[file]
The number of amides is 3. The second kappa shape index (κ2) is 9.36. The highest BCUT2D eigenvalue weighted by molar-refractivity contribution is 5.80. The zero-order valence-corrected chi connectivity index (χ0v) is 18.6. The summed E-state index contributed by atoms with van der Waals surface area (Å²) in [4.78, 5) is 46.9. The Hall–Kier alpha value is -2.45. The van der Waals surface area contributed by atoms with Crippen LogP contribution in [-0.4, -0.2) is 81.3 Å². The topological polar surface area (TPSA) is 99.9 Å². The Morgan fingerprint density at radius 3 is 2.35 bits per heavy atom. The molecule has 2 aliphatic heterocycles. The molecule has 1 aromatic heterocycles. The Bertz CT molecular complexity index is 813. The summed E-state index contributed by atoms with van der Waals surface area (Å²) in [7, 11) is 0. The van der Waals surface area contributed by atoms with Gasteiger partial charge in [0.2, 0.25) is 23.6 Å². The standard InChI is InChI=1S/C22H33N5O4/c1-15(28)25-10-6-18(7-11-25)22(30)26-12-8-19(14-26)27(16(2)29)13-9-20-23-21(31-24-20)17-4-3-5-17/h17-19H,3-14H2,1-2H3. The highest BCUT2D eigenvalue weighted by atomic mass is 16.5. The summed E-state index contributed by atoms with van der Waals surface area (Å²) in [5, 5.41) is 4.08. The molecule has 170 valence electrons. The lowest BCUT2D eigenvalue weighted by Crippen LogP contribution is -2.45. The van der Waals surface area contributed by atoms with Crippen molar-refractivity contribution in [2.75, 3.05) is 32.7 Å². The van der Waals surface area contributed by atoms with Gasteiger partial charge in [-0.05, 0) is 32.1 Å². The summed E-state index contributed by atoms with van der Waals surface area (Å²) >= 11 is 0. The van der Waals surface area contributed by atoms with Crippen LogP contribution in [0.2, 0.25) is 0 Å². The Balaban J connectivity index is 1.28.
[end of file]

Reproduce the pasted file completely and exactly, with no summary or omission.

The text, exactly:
The number of amides is 3. The second kappa shape index (κ2) is 9.36. The highest BCUT2D eigenvalue weighted by molar-refractivity contribution is 5.80. The zero-order valence-corrected chi connectivity index (χ0v) is 18.6. The summed E-state index contributed by atoms with van der Waals surface area (Å²) in [4.78, 5) is 46.9. The Hall–Kier alpha value is -2.45. The van der Waals surface area contributed by atoms with Crippen LogP contribution in [-0.4, -0.2) is 81.3 Å². The topological polar surface area (TPSA) is 99.9 Å². The Morgan fingerprint density at radius 3 is 2.35 bits per heavy atom. The molecule has 2 aliphatic heterocycles. The molecule has 1 aromatic heterocycles. The Bertz CT molecular complexity index is 813. The summed E-state index contributed by atoms with van der Waals surface area (Å²) in [7, 11) is 0. The van der Waals surface area contributed by atoms with Gasteiger partial charge in [0.2, 0.25) is 23.6 Å². The standard InChI is InChI=1S/C22H33N5O4/c1-15(28)25-10-6-18(7-11-25)22(30)26-12-8-19(14-26)27(16(2)29)13-9-20-23-21(31-24-20)17-4-3-5-17/h17-19H,3-14H2,1-2H3. The highest BCUT2D eigenvalue weighted by atomic mass is 16.5. The summed E-state index contributed by atoms with van der Waals surface area (Å²) in [5, 5.41) is 4.08. The molecule has 170 valence electrons. The lowest BCUT2D eigenvalue weighted by Crippen LogP contribution is -2.45. The van der Waals surface area contributed by atoms with Crippen molar-refractivity contribution in [2.75, 3.05) is 32.7 Å². The van der Waals surface area contributed by atoms with Gasteiger partial charge in [-0.05, 0) is 32.1 Å². The summed E-state index contributed by atoms with van der Waals surface area (Å²) >= 11 is 0. The van der Waals surface area contributed by atoms with Crippen LogP contribution in [0.2, 0.25) is 0 Å². The Balaban J connectivity index is 1.28.